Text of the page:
Page 1: Biography
Webb, Thomas Clifton
Lawyer, rugby player, politician, diplomat
This biography, written by Hugh Templeton, was first published in the Dictionary of New Zealand Biography in 2000.
Thomas Clifton Webb was born on 8 March 1889 at Te Kopuru, Northland, the son of English parents Thomas Webb, a farmer, and his wife, Penelope Martha Massey. Clifton attended Te Kopuru School and in 1902 won a Junior National Scholarship, which took him to Auckland Grammar School. He then worked as a law clerk in Dargaville and Auckland, and studied at Auckland University College. Admitted as a solicitor in 1910 and called to the Bar in 1912, he returned to practise in Dargaville.
In Auckland Webb was prominent in rugby, playing as half-back in 1912 and 1913 in Ranfurly Shield teams. He later held office on North Auckland rugby bodies and on the Auckland Rugby Football Union. On 1 September 1915, in Auckland, he married Lucy Amelia Nairn.
During the First World War Webb served in the army from 1917 to 1919; he went overseas as a sergeant, reaching Britain just before the armistice. After returning to New Zealand he practised again in Dargaville, and from 1921 to 1923 was a borough councillor. In 1927 he moved to Auckland, where he established the law firm Webb and Ross, later Webb, Ross and Griffiths. An active churchman, he became a vestry member of the Somervell Presbyterian Church, Remuera.
In 1943, following the death of Gordon Coates, Webb was asked to stand for the Kaipara seat in Parliament. In deference to Coates, who had fallen out with the New Zealand National Party, Webb stood and was elected as an independent National candidate on 25 September 1943. In Parliament his application to principle and detail impressed the National Party leadership and he soon became a leading member of the opposition. In 1945 he made his name in a far-sighted speech in which he urged New Zealand to accept the United Nations and its international future.
After the redistribution of electoral boundaries in 1946 Webb stood for the Rodney seat, winning it with large majorities in 1946, 1949 and 1951. He became one of the key lieutenants of Sidney Holland, the National Party leader, and with Ronald Algie (another Auckland lawyer) added legal and intellectual weight to the party’s parliamentary team.
When National became the government in 1949 Webb was made attorney general and minister of justice in the Holland cabinet. He was responsible for the bill that brought about the abolition of the Legislative Council in 1950 and, in a period of fierce political and industrial conflict, he emerged with Holland, Keith Holyoake and William Sullivan as one of the big four in the cabinet. Webb was unassuming, but had a gift for simple, effective exposition that earned him the title of ‘the great explainer ’ of the first National government. In a speech in June 1951 on the waterfront crisis, he set out the government’s position: ‘You cannot have kid-glove methods when you are dealing with people who do not fight according to Queensberry rules’.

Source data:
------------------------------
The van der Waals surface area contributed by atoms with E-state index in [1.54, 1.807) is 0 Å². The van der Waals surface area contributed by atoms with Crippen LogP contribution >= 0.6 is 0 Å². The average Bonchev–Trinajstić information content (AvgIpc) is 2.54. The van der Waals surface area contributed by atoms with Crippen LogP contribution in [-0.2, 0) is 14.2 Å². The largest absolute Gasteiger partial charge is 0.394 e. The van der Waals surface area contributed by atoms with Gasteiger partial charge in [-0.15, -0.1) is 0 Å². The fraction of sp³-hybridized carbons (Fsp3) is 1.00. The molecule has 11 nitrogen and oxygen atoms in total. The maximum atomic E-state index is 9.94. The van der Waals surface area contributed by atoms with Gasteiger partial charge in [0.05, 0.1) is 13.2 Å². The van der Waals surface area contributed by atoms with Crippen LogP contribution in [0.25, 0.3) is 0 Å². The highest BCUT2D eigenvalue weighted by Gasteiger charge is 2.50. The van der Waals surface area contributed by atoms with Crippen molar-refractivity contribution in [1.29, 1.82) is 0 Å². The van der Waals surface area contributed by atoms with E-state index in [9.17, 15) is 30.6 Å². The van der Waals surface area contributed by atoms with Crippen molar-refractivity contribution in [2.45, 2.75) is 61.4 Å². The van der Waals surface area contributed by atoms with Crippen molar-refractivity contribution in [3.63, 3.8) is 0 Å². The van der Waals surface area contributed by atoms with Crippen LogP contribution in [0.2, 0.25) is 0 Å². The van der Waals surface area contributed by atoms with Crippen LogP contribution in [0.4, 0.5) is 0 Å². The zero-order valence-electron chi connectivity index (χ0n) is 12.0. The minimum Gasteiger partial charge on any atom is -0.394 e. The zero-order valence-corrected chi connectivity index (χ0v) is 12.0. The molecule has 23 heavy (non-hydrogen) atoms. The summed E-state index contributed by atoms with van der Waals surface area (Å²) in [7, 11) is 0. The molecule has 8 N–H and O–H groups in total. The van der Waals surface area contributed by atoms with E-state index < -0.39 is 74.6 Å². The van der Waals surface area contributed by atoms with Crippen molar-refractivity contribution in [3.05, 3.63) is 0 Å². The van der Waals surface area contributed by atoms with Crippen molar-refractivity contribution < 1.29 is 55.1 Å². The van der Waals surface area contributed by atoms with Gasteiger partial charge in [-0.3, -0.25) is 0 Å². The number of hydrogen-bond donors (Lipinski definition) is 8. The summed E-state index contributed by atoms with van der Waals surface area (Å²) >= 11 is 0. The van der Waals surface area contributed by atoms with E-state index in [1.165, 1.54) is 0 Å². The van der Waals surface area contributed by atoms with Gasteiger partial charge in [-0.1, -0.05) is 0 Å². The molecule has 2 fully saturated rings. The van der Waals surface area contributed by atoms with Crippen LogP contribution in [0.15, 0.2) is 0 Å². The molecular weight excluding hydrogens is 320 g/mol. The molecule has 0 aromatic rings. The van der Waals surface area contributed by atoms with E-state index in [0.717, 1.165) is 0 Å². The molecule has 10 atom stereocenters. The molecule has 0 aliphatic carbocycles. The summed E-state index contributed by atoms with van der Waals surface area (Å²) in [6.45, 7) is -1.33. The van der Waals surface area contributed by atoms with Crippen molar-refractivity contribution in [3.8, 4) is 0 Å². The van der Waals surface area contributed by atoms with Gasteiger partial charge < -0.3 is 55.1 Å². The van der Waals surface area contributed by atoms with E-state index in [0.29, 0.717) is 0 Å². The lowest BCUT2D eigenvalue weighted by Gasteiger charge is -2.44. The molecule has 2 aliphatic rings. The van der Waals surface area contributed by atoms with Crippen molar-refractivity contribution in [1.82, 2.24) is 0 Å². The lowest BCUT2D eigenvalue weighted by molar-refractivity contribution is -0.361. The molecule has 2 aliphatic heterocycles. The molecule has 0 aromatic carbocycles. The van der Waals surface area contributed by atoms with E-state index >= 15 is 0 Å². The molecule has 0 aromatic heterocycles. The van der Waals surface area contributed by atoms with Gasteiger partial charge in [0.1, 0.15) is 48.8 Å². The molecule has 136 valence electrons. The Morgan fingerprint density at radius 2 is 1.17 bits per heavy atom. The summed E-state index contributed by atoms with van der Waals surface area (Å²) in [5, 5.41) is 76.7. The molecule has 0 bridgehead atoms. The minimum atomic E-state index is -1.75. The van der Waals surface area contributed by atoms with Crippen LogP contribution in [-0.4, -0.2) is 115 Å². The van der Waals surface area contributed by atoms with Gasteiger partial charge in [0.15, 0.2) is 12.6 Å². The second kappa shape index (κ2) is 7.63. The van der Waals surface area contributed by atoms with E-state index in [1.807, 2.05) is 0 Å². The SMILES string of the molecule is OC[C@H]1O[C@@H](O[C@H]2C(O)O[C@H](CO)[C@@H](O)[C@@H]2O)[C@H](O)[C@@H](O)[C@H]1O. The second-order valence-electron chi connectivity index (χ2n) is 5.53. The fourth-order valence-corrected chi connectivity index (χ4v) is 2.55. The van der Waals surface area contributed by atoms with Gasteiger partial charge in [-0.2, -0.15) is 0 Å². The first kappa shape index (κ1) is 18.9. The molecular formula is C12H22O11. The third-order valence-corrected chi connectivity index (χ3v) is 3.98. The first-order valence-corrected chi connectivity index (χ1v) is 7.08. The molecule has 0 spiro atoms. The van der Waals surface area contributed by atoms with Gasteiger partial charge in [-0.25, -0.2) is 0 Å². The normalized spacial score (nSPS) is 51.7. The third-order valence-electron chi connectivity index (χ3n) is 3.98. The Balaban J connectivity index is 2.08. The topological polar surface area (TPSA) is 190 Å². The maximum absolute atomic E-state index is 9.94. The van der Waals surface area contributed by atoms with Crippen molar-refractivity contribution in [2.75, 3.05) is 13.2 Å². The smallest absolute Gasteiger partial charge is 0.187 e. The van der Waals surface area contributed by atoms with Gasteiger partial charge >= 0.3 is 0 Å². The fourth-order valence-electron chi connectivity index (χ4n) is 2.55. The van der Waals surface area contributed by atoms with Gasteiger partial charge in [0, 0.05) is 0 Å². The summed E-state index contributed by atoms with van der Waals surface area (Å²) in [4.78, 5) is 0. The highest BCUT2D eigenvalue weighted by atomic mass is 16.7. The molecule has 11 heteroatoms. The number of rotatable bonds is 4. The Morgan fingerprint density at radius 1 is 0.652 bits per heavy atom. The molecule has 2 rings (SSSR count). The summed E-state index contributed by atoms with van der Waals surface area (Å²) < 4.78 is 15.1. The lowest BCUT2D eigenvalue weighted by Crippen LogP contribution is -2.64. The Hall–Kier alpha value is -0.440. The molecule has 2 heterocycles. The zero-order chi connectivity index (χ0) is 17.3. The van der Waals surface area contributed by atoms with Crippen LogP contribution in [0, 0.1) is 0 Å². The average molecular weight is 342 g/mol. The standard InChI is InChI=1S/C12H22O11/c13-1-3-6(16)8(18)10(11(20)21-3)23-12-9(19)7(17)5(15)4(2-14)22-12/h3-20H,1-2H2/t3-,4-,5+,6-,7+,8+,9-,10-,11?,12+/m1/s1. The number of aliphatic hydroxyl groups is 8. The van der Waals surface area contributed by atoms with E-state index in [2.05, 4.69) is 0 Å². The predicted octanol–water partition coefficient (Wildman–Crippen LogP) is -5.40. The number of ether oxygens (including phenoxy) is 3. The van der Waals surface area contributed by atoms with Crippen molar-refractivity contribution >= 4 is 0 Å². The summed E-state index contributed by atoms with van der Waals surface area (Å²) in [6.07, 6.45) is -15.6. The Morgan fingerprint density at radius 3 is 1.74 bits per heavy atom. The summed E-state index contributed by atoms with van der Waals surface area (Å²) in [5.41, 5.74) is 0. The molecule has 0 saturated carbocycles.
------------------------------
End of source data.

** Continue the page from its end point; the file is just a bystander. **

As minister of justice Webb worked diligently to modernise New Zealand’s penal system. He always argued that the law should relate to what the average person regarded as common sense and common justice. Despite being in charge of the legislation reintroducing the death penalty, he was responsible for more liberal criminal, marriage and penal laws. Also, although an abstainer, he guided bills through Parliament that provided minor reforms in the licensing laws.
In September 1951 Webb was appointed minister of external affairs and minister of island territories in addition to his other portfolios. New Zealand was involved in the Korean conflict, the Cold War was at its height and the Colombo Plan and ANZUS were relatively new. ANZUS was New Zealand’s first treaty outside its relationship with Britain, and Webb set about explaining it to the country. He attended the first ANZUS Council meeting, and was subsequently involved in the negotiations leading to the Indochina peace settlement and the formation of SEATO in Manila in 1954. He particularly welcomed the Manila treaty because it tied Britain into the shift of New Zealand’s strategic commitment from the Middle East to South East Asia.
When Webb claimed in July 1954 that the time had come to admit communist China to the United Nations, the adverse reaction of the United States administration led Holland to repudiate Webb’s impulse. That year, New Zealand’s first on the Security Council, Webb also tended, in his wish to ‘obtain results and not merely to pin up declarations’, to involve himself overmuch in detail and in directing the delegation in New York from Wellington.
As minister for island territories Webb’s main achievement was to accept the plan for self-government in Western Samoa, which was devised by the high commissioner, Guy Powles. Before relinquishing the portfolio in 1954, Webb oversaw the initial planning for the constitutional changes that would lead to independence in 1962.
Late in 1954 Webb was appointed high commissioner for New Zealand in the United Kingdom, with Holland making it plain he was reluctant to lose ‘his best man’. Webb served capably at the time New Zealand became involved under the Commonwealth umbrella in South East Asia, and during the Suez crisis of 1956. That year he was knighted (KCMG). The National government was defeated in 1957 and Webb returned to New Zealand in 1958. In retirement he commented and wrote on public and international affairs until his death in Wellington on 6 February 1962. He was survived by his wife and two daughters.